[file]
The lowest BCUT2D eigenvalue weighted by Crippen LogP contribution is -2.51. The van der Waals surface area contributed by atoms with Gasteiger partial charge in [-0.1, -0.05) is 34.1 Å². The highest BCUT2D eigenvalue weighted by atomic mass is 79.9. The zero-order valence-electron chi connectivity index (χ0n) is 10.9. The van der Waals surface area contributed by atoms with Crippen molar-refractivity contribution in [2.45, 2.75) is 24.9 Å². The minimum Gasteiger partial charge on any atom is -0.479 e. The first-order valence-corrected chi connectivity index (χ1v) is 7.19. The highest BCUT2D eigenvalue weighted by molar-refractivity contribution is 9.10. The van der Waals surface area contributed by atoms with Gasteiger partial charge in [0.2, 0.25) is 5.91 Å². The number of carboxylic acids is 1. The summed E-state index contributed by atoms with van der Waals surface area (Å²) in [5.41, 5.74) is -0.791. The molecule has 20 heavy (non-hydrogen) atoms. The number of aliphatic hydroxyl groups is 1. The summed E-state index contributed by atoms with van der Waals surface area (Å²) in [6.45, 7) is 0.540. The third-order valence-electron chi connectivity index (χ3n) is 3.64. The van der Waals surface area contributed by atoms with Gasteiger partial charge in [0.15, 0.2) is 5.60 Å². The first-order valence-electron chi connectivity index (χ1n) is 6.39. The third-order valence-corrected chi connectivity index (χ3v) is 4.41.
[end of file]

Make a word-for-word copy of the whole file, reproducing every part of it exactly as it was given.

The lowest BCUT2D eigenvalue weighted by Crippen LogP contribution is -2.51. The van der Waals surface area contributed by atoms with Gasteiger partial charge in [-0.1, -0.05) is 34.1 Å². The highest BCUT2D eigenvalue weighted by atomic mass is 79.9. The zero-order valence-electron chi connectivity index (χ0n) is 10.9. The van der Waals surface area contributed by atoms with Crippen molar-refractivity contribution in [2.45, 2.75) is 24.9 Å². The minimum Gasteiger partial charge on any atom is -0.479 e. The first-order valence-corrected chi connectivity index (χ1v) is 7.19. The highest BCUT2D eigenvalue weighted by molar-refractivity contribution is 9.10. The van der Waals surface area contributed by atoms with Gasteiger partial charge in [0.2, 0.25) is 5.91 Å². The number of carboxylic acids is 1. The summed E-state index contributed by atoms with van der Waals surface area (Å²) in [5.41, 5.74) is -0.791. The molecule has 20 heavy (non-hydrogen) atoms. The number of aliphatic hydroxyl groups is 1. The summed E-state index contributed by atoms with van der Waals surface area (Å²) in [6.45, 7) is 0.540. The third-order valence-electron chi connectivity index (χ3n) is 3.64. The van der Waals surface area contributed by atoms with Gasteiger partial charge in [0.15, 0.2) is 5.60 Å². The first-order valence-electron chi connectivity index (χ1n) is 6.39. The third-order valence-corrected chi connectivity index (χ3v) is 4.41.